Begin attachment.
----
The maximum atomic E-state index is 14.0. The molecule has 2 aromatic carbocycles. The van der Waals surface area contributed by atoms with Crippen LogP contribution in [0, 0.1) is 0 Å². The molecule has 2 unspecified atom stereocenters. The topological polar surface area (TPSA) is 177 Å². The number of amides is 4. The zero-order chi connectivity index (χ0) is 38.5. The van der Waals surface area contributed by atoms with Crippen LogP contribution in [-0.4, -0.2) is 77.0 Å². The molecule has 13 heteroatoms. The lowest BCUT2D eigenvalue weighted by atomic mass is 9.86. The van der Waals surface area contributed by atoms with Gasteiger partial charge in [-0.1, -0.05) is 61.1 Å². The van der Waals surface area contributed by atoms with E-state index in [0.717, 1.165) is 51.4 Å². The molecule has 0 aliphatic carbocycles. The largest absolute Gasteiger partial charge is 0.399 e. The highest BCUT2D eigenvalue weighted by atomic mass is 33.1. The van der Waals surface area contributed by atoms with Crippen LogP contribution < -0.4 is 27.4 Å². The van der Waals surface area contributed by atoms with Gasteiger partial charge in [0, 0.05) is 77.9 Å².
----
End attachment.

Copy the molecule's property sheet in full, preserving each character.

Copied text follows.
The maximum atomic E-state index is 14.0. The molecule has 2 aromatic carbocycles. The van der Waals surface area contributed by atoms with Crippen LogP contribution in [0, 0.1) is 0 Å². The molecule has 2 unspecified atom stereocenters. The topological polar surface area (TPSA) is 177 Å². The number of amides is 4. The zero-order chi connectivity index (χ0) is 38.5. The van der Waals surface area contributed by atoms with Crippen LogP contribution in [-0.4, -0.2) is 77.0 Å². The molecule has 13 heteroatoms. The lowest BCUT2D eigenvalue weighted by atomic mass is 9.86. The van der Waals surface area contributed by atoms with Gasteiger partial charge in [-0.1, -0.05) is 61.1 Å². The van der Waals surface area contributed by atoms with E-state index in [0.717, 1.165) is 51.4 Å². The molecule has 0 aliphatic carbocycles. The largest absolute Gasteiger partial charge is 0.399 e. The highest BCUT2D eigenvalue weighted by atomic mass is 33.1. The van der Waals surface area contributed by atoms with Crippen LogP contribution < -0.4 is 27.4 Å². The van der Waals surface area contributed by atoms with Gasteiger partial charge in [0, 0.05) is 77.9 Å².